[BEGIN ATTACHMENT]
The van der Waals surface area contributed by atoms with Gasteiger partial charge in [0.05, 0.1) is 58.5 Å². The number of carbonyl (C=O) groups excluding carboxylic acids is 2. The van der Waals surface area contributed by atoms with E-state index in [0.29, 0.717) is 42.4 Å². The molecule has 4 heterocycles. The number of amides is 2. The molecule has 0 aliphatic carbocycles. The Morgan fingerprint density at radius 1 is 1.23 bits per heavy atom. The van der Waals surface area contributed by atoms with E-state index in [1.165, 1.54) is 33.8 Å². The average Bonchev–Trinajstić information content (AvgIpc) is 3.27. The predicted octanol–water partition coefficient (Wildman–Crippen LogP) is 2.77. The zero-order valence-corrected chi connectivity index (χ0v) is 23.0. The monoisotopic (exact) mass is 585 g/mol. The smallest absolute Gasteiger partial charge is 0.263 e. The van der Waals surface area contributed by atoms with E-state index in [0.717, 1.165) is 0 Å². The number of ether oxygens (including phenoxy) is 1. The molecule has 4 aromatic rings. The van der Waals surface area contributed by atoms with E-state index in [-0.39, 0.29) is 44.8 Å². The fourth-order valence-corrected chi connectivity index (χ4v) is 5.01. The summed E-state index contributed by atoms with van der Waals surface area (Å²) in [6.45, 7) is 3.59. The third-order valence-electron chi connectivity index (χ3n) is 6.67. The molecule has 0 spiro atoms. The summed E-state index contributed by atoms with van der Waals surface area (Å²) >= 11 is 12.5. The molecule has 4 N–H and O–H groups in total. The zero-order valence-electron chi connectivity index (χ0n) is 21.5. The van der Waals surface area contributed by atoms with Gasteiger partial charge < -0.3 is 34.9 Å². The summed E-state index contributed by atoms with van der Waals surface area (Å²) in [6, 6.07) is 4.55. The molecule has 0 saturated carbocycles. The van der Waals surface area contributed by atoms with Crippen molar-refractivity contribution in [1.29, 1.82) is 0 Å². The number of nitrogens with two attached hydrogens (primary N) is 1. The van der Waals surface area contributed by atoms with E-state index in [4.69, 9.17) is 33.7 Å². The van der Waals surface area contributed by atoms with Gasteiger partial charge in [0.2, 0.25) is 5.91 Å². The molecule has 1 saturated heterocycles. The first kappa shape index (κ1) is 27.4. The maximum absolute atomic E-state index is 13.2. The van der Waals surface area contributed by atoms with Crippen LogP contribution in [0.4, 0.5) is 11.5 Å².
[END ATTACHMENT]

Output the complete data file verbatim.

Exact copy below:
The van der Waals surface area contributed by atoms with Gasteiger partial charge in [0.05, 0.1) is 58.5 Å². The number of carbonyl (C=O) groups excluding carboxylic acids is 2. The van der Waals surface area contributed by atoms with E-state index in [0.29, 0.717) is 42.4 Å². The molecule has 4 heterocycles. The number of amides is 2. The molecule has 0 aliphatic carbocycles. The Morgan fingerprint density at radius 1 is 1.23 bits per heavy atom. The van der Waals surface area contributed by atoms with E-state index in [1.165, 1.54) is 33.8 Å². The average Bonchev–Trinajstić information content (AvgIpc) is 3.27. The predicted octanol–water partition coefficient (Wildman–Crippen LogP) is 2.77. The zero-order valence-corrected chi connectivity index (χ0v) is 23.0. The monoisotopic (exact) mass is 585 g/mol. The smallest absolute Gasteiger partial charge is 0.263 e. The van der Waals surface area contributed by atoms with E-state index in [0.717, 1.165) is 0 Å². The number of ether oxygens (including phenoxy) is 1. The molecule has 4 aromatic rings. The van der Waals surface area contributed by atoms with E-state index in [-0.39, 0.29) is 44.8 Å². The fourth-order valence-corrected chi connectivity index (χ4v) is 5.01. The summed E-state index contributed by atoms with van der Waals surface area (Å²) in [6.45, 7) is 3.59. The third-order valence-electron chi connectivity index (χ3n) is 6.67. The molecule has 0 spiro atoms. The summed E-state index contributed by atoms with van der Waals surface area (Å²) >= 11 is 12.5. The molecule has 4 N–H and O–H groups in total. The zero-order valence-electron chi connectivity index (χ0n) is 21.5. The van der Waals surface area contributed by atoms with Gasteiger partial charge < -0.3 is 34.9 Å². The summed E-state index contributed by atoms with van der Waals surface area (Å²) in [6, 6.07) is 4.55. The molecule has 0 saturated carbocycles. The van der Waals surface area contributed by atoms with Crippen molar-refractivity contribution in [1.29, 1.82) is 0 Å². The number of nitrogens with two attached hydrogens (primary N) is 1. The van der Waals surface area contributed by atoms with E-state index in [4.69, 9.17) is 33.7 Å². The van der Waals surface area contributed by atoms with Gasteiger partial charge in [0.2, 0.25) is 5.91 Å². The molecule has 1 saturated heterocycles. The first kappa shape index (κ1) is 27.4. The maximum absolute atomic E-state index is 13.2. The van der Waals surface area contributed by atoms with Crippen LogP contribution in [0.4, 0.5) is 11.5 Å².